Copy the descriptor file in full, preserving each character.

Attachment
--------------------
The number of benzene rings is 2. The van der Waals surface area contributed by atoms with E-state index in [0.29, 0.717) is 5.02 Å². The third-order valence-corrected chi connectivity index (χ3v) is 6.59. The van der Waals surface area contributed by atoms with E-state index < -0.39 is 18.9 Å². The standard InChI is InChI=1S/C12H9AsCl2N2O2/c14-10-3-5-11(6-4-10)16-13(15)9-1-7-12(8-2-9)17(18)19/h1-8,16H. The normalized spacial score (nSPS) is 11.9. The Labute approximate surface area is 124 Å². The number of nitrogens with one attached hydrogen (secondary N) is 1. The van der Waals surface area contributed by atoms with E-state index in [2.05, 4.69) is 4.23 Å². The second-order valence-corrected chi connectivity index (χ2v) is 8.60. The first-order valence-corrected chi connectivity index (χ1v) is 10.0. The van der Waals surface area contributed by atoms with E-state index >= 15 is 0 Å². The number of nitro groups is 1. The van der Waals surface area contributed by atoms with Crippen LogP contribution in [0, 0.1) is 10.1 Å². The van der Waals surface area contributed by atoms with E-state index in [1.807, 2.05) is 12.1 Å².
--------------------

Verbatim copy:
The number of benzene rings is 2. The van der Waals surface area contributed by atoms with E-state index in [0.29, 0.717) is 5.02 Å². The third-order valence-corrected chi connectivity index (χ3v) is 6.59. The van der Waals surface area contributed by atoms with E-state index < -0.39 is 18.9 Å². The standard InChI is InChI=1S/C12H9AsCl2N2O2/c14-10-3-5-11(6-4-10)16-13(15)9-1-7-12(8-2-9)17(18)19/h1-8,16H. The normalized spacial score (nSPS) is 11.9. The Labute approximate surface area is 124 Å². The number of nitrogens with one attached hydrogen (secondary N) is 1. The van der Waals surface area contributed by atoms with E-state index in [2.05, 4.69) is 4.23 Å². The second-order valence-corrected chi connectivity index (χ2v) is 8.60. The first-order valence-corrected chi connectivity index (χ1v) is 10.0. The van der Waals surface area contributed by atoms with E-state index >= 15 is 0 Å². The number of nitro groups is 1. The van der Waals surface area contributed by atoms with Crippen LogP contribution in [0, 0.1) is 10.1 Å². The van der Waals surface area contributed by atoms with E-state index in [1.807, 2.05) is 12.1 Å².